Researchers at Oregon State University developed a nanoparticle system that can aid with the removal of endometrial lesions in a minimally invasive fashion. In endometriosis, endometrial tissue grows outside of the uterus, causing pain and affecting fertility. Surgery to remove these lesions is often unsuccessful and repeat surgeries are often required. The research team’s nanoparticle technology can aid in minimally invasively destroying such lesions.
The iron oxide nanoparticles can be delivered intravenously and are targeted to accumulate in endometrial lesions, and also handily act as an MRI contrast agent. By applying an alternating magnetic field externally, clinicians can then induce the particles to produce localized heating, destroying the endometrial lesions.
Endometriosis involves endometrial tissue, which usually exclusively lines the uterus, growing in other areas of the body. Typically, this occurs in the pelvic cavity and can affect the ovaries and fallopian tubes. The condition can be painful and can reduce fertility. Removing these lesions surgically is not always successful as they frequently grow back, so finding a less invasive way to target them would be beneficial.
“Endometriosis is a non-malignant condition, but the lesions sometimes perforate organs, resulting in a life-threatening situation,” said Olena Taratula, one of the developers of the new technology. “Therapies for pain result in infertility, and patients wishing to improve fertility often seek surgical removal of the lesions. And unfortunately, not only is the recurrence rate high; complications associated with surgery add to the overall risk.”
Nanoparticles that heat up under the influence of magnetic fields are not new, and have been trialed for cancer therapy. However, most spherical nanoparticles do not heat up enough to destroy endometrial lesions, and this low heating efficiency means that the nanoparticles would need to be directly injected into the lesions, which isn’t practical. To address this, the researchers tweaked the design of the particles and hit upon a hexagonal design that increases the heating efficiency by up to six-fold, meaning that systemic delivery is sufficient.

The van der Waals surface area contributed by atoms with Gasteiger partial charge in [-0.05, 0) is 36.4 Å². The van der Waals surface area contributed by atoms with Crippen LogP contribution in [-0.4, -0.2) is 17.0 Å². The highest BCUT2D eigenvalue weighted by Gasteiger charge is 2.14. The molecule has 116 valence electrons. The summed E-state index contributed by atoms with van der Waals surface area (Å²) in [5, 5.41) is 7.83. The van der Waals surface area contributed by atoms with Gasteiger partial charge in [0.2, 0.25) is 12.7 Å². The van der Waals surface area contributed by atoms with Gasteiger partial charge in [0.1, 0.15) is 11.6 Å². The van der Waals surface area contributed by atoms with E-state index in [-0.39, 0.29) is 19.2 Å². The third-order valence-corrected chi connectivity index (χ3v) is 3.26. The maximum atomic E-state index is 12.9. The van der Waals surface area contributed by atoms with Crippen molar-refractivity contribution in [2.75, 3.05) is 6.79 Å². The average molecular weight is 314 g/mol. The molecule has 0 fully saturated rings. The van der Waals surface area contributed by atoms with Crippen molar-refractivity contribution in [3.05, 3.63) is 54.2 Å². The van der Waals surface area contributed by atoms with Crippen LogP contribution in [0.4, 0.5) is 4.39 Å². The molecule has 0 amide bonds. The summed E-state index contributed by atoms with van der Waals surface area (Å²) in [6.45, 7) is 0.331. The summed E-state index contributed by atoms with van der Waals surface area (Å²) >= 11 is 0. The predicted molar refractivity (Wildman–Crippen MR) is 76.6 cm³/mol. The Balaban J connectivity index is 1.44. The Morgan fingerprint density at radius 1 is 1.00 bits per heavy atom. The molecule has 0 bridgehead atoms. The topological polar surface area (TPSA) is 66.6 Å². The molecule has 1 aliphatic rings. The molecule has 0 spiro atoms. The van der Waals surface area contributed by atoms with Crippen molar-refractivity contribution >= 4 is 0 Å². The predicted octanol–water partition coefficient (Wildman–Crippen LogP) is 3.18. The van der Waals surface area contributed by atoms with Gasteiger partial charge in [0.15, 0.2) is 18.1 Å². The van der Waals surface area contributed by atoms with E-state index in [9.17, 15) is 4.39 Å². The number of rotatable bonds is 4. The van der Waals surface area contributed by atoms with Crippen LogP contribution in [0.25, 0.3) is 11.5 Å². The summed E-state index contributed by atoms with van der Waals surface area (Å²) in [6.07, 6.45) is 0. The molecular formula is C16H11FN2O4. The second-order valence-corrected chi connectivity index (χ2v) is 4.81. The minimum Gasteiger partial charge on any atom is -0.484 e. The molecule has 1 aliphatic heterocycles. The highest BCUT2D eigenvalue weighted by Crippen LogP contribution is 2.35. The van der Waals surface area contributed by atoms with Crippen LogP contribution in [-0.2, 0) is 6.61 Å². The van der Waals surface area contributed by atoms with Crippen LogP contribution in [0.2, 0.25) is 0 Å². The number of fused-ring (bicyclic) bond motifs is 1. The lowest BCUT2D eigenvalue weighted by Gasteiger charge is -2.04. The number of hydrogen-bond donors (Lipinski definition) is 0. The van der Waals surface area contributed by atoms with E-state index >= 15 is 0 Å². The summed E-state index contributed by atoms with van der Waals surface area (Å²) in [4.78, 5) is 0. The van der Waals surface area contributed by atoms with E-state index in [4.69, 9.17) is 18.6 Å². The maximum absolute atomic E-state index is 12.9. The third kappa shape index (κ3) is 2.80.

Another key feature of the nanoparticles is their ability to target and accumulate in endometrial lesions when delivered systemically. This is achieved by a targeting peptide that binds to vascular endothelial growth factor receptor 2, which is present at high levels in endometrial tissue.
“Endometriosis is a debilitating, systemic disease, and the need for an efficient, non-surgical method of removing the lesions is urgent,” added Taratula. “We invented targeted nanoparticles with extraordinary heating capabilities that enable the use of magnetic hyperthermia for the safe and efficient elimination of endometriosis lesions.”